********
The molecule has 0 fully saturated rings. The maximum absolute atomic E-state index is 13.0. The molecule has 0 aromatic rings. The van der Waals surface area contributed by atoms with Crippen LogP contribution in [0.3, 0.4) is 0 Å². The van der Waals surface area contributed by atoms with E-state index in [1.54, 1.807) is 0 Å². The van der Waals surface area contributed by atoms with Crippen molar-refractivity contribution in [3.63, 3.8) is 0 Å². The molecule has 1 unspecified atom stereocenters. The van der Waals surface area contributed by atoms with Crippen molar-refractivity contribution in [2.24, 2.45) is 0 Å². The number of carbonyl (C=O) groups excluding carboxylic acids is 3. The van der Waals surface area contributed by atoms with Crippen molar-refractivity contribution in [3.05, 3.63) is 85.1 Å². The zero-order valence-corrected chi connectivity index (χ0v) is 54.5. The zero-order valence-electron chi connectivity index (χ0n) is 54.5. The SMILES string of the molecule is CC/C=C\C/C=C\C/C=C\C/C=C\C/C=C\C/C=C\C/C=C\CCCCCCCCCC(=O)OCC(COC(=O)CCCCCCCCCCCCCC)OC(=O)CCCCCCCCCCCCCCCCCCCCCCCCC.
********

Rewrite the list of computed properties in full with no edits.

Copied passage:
The molecule has 0 fully saturated rings. The maximum absolute atomic E-state index is 13.0. The molecule has 0 aromatic rings. The van der Waals surface area contributed by atoms with Crippen LogP contribution in [0.3, 0.4) is 0 Å². The van der Waals surface area contributed by atoms with E-state index in [1.54, 1.807) is 0 Å². The van der Waals surface area contributed by atoms with Crippen molar-refractivity contribution in [3.63, 3.8) is 0 Å². The molecule has 1 unspecified atom stereocenters. The van der Waals surface area contributed by atoms with Crippen molar-refractivity contribution in [2.24, 2.45) is 0 Å². The number of carbonyl (C=O) groups excluding carboxylic acids is 3. The van der Waals surface area contributed by atoms with Crippen molar-refractivity contribution in [3.05, 3.63) is 85.1 Å². The zero-order valence-corrected chi connectivity index (χ0v) is 54.5. The zero-order valence-electron chi connectivity index (χ0n) is 54.5. The SMILES string of the molecule is CC/C=C\C/C=C\C/C=C\C/C=C\C/C=C\C/C=C\C/C=C\CCCCCCCCCC(=O)OCC(COC(=O)CCCCCCCCCCCCCC)OC(=O)CCCCCCCCCCCCCCCCCCCCCCCCC.